This award was established to support student travel to annual meetings of The American Phytopathological Society.
Malcolm C. Shurtleff (1922-2010) was born in Fall River, MA. He received his B.S. degree in 1943 from the University of Rhode Island and his M.S. and Ph.D. degrees from the University of Minnesota in 1950 and 1953, respectively. He served as assistant extension professor of plant pathology and entomology at the University of Rhode Island from 1950 to 1954 and as assistant and associate extension professor in the Department of Botany and Plant Pathology, Iowa State University, from 1954 to 1961. He was extension professor at the University of Illinois from 1961 until his retirement in 1992.
Dr. Shurtleff has written more than 1,650 extension and research publications that include books, compendia, bulletins, and articles. He has produced educational slide sets, plant disease profiles, and color illustrations of nearly 1,000 diseases for aids in teaching plant pathology. It is noteworthy that his book How to Control Plant Diseases at Home, Yard and Garden in its two editions was twice chosen as the Garden Book of the Month by the American Garden Guild. Other books and compendia he has written or edited include How to Control Tree Diseases and Pests, Glossary of Plant-Pathological Terms, the Plant Disease Clinic and Field Diagnosis of Abiotic Diseases, the first edition of Compendium of Corn Diseases, the first edition of the Compendium of Soybean Diseases, and two editions of Controlling Turfgrass Pests. Shurtleff has written the plant disease section for multiple editions of the Encyclopedia Britannica and other encyclopedias and the plant disease chapter for the New Better Homes and Gardens Garden Book, 1,001 Garden Problems Book for Reader’s Digest, the Illinois Field Crop Scout Handbook, and the Illinois Plant Pest Profiles.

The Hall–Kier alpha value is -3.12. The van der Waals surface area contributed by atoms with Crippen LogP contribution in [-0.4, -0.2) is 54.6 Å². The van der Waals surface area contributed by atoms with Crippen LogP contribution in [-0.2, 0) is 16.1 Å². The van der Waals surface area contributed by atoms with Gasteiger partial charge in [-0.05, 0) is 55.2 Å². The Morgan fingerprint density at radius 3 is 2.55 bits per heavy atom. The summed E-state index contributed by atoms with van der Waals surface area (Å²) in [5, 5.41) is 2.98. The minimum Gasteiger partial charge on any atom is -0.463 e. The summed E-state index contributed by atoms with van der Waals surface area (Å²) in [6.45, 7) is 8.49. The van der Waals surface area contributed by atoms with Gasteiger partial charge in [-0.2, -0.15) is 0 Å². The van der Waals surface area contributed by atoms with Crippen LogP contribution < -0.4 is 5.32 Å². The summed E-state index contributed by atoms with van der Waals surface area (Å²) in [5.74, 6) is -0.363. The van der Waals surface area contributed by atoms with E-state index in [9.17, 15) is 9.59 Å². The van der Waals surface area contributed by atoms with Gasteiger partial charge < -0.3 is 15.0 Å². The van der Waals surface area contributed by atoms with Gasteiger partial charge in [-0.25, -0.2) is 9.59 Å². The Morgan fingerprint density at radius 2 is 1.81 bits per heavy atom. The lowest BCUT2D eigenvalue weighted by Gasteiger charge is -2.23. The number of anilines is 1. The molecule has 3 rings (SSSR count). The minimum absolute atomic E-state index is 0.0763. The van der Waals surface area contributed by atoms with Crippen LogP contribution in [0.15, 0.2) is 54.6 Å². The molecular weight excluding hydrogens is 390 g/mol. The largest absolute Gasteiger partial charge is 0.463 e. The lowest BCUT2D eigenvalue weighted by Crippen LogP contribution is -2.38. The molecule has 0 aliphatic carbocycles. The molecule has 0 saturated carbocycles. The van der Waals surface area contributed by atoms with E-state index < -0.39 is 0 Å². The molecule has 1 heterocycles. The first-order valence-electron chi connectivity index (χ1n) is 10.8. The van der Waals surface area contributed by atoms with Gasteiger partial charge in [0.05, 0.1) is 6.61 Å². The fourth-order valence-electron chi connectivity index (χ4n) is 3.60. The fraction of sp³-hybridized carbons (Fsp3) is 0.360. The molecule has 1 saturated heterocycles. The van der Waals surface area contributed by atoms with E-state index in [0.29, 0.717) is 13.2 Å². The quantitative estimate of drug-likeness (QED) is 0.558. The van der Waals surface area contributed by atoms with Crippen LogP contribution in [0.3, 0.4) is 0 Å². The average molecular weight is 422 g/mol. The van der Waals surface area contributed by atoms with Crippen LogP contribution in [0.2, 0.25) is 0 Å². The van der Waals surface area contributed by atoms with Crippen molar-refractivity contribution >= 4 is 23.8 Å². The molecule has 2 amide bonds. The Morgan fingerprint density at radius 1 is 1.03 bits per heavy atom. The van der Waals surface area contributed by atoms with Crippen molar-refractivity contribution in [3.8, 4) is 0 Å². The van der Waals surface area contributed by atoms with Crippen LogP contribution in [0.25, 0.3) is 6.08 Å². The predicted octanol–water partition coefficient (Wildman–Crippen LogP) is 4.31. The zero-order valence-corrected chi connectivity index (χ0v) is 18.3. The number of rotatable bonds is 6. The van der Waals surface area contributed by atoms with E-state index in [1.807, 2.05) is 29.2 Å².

Dr. Shurtleff is generally recognized as one of the preeminent extension plant pathologists in the world. He was selected as the first chair of the Extension Committee of the International Society of Plant Pathology and was the first state extension specialist elected Fellow of APS (1971). He was the only extension specialist recognized with the Adventures in Agricultural Science Award of Distinction, presented by U.S. Secretary of Agriculture Bob Bergland at the Ninth International Congress of Plant Protection in 1979. His creativity has been recognized by the University of Illinois with the College of Agriculture Paul A. Funk Award for Excellence in Service to Agriculture (1975). Illinois State Senate resolution No. 176 honored Drs. Shurtleff and Hooker during the southern leaf blight epidemic of 1970–1971 for their “objectivity in a situation which verged on panic…that was in the very best tradition of public service.” Shurtleff received the prestigious USDA Distinguished Service Award in 1986; he was the first plant pathologist extension specialist to ever receive that honor. Shurtleff was selected as a Senior University Scholar by the University of Illinois Foundation in 1987 and was the first extension specialist to receive that honor as well. Shurtleff was awarded the E. C. Stakman Award of October 27, 1999, by the Department of Plant Pathology of the University of Minnesota. This award is granted to individuals of any country and nationality for outstanding achievements in plant pathology. He led the development of the University of Illinois Integrated Plant Disease Clinic, which he directed from 1984 to 1985. Shurtleff has given more than 42 years of outstanding service as a professor and extension specialist to Illinois and the United States. He has touched the lives of numerous people with his extensive knowledge and service.